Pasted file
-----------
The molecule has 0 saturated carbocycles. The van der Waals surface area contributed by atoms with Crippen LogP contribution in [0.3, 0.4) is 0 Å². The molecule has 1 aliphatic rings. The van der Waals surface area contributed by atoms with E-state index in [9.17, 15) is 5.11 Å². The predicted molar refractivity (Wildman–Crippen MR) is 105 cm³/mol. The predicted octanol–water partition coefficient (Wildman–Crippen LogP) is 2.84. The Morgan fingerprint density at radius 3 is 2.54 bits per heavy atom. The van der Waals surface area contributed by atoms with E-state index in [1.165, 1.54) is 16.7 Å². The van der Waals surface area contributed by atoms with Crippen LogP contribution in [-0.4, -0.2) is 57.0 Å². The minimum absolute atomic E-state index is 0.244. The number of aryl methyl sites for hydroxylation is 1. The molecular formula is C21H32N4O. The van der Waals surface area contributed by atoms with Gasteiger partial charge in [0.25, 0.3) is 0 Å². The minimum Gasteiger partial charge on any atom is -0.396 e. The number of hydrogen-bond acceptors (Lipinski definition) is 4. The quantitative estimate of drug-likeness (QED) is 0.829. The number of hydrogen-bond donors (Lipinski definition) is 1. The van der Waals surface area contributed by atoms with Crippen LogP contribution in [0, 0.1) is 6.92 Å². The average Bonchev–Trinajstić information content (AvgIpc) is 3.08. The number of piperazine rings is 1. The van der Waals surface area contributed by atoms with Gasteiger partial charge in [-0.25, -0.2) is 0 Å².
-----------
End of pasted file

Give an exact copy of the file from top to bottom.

The molecule has 0 saturated carbocycles. The van der Waals surface area contributed by atoms with Crippen LogP contribution in [0.3, 0.4) is 0 Å². The molecule has 1 aliphatic rings. The van der Waals surface area contributed by atoms with E-state index in [9.17, 15) is 5.11 Å². The predicted molar refractivity (Wildman–Crippen MR) is 105 cm³/mol. The predicted octanol–water partition coefficient (Wildman–Crippen LogP) is 2.84. The Morgan fingerprint density at radius 3 is 2.54 bits per heavy atom. The van der Waals surface area contributed by atoms with E-state index in [1.165, 1.54) is 16.7 Å². The van der Waals surface area contributed by atoms with Crippen LogP contribution in [-0.4, -0.2) is 57.0 Å². The minimum absolute atomic E-state index is 0.244. The number of aryl methyl sites for hydroxylation is 1. The molecular formula is C21H32N4O. The van der Waals surface area contributed by atoms with Gasteiger partial charge in [0.25, 0.3) is 0 Å². The minimum Gasteiger partial charge on any atom is -0.396 e. The number of hydrogen-bond acceptors (Lipinski definition) is 4. The quantitative estimate of drug-likeness (QED) is 0.829. The number of hydrogen-bond donors (Lipinski definition) is 1. The van der Waals surface area contributed by atoms with Crippen LogP contribution in [0, 0.1) is 6.92 Å². The average Bonchev–Trinajstić information content (AvgIpc) is 3.08. The number of piperazine rings is 1. The van der Waals surface area contributed by atoms with Gasteiger partial charge in [-0.25, -0.2) is 0 Å².